Part of a movement, not a district

PART OF A MOVEMENT, NOT A DISTRICT…. Next week’s special election in New York’s 23rd continues to be a fascinating three-way fight between moderate Democrat Bill Owens, a moderate Republican Dede Scozzafava, and far-right Conservative Party nominee Doug Hoffman. The most notable development, of course, is the deep schism that’s developed among Republican establishment types (Gingrich, Boehner) who support the GOP nominee, and right-wing leaders (Palin, Beck, Santorum) who don’t,

But while this fight continues to play out among activists, leaders, lawmakers, and media personalities, Hoffman has neglected one minor point: learning what’s going on in the district he intends to represent.

The Conservative Party candidate stopped by the Watertown Daily Times the other day for a meeting with the paper’s editorial board. Not surprisingly, the editors wanted to talk about local transportation projects and the district’s economy. Hoffman, who was chaperoned for some reason by former House Majority Leader Dick Armey (R) of Texas, was woefully unprepared for easy questions.

A flustered and ill-at-ease Mr. Hoffman objected to the heated questioning, saying he should have been provided a list of questions he might be asked. He was, if he had taken the time to read the Thursday morning Times editorial raising the very same questions.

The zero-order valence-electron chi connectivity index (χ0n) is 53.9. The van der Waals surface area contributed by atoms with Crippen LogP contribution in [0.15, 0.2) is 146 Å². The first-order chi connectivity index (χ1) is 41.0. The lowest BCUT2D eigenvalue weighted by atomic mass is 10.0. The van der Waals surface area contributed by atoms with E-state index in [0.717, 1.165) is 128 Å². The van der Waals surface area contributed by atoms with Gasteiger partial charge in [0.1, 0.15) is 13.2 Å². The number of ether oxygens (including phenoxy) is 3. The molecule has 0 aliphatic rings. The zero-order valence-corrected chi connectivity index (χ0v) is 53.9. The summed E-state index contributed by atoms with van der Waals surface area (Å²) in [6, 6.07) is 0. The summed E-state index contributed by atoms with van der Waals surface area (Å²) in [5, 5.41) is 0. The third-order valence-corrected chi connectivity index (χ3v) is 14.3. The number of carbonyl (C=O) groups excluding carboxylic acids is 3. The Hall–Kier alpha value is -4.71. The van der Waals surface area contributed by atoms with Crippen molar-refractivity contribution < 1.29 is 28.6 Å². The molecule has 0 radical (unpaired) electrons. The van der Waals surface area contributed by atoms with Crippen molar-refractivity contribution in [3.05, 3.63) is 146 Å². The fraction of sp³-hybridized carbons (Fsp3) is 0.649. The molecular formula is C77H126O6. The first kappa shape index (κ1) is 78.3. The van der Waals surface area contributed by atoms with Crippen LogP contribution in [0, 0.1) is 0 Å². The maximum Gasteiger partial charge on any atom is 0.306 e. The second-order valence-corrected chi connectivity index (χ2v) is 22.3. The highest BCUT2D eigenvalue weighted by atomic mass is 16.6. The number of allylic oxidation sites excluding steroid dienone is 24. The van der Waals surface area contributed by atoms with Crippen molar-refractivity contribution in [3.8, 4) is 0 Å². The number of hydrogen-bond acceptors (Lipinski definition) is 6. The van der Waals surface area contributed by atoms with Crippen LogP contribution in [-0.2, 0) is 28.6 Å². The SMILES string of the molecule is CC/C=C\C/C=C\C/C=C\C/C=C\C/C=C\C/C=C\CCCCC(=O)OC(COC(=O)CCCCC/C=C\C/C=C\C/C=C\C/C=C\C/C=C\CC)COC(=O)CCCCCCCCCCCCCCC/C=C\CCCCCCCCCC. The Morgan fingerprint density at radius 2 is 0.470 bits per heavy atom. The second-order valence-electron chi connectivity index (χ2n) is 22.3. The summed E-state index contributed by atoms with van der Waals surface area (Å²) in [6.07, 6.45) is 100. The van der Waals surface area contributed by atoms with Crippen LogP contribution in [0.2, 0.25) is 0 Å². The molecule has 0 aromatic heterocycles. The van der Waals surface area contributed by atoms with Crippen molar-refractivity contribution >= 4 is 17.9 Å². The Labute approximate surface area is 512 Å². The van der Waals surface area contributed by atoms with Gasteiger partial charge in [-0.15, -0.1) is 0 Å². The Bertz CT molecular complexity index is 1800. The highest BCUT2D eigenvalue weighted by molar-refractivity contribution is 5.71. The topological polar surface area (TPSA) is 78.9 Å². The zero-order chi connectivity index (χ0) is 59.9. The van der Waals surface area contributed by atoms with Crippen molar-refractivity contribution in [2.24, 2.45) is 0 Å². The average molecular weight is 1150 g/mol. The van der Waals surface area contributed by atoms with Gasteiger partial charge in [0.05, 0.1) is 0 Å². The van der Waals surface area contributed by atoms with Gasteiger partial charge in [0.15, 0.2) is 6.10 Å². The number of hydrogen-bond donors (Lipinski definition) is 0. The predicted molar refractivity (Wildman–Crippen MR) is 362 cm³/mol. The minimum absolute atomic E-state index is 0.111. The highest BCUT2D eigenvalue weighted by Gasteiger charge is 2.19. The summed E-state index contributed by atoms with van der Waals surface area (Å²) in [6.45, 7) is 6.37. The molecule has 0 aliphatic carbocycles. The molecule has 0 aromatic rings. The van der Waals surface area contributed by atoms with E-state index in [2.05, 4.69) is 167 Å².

Coming to Mr. Hoffman’s defense, former House Majority Leader Dick Armey, R-Texas, who accompanied the candidate on a campaign swing, dismissed regional concerns as “parochial” issues that would not determine the outcome of the election. On the contrary, it is just such parochial issues that we expect our representative to understand and be knowledgeable about, if he wants to be our voice in Washington.

Hoffman could have simply picked up that day’s newspaper, and read about the interests of the editorial board before chatting with them. But he couldn’t be bothered — his campaign isn’t about New York’s 23rd; it’s about the soul of the national Republican Party and the future of conservative politics.

He can’t be bothered with “parochial” concerns such as what’s actually important to district residents’ daily lives; Hoffman has a movement to worry about.

I’m guessing Hoffman hasn’t heard the expressions, “All politics is local”? When a candiate in up-state New York needs a Texan to tell a local newspaper not to care so much about issues important to up-state New York, there’s a problem.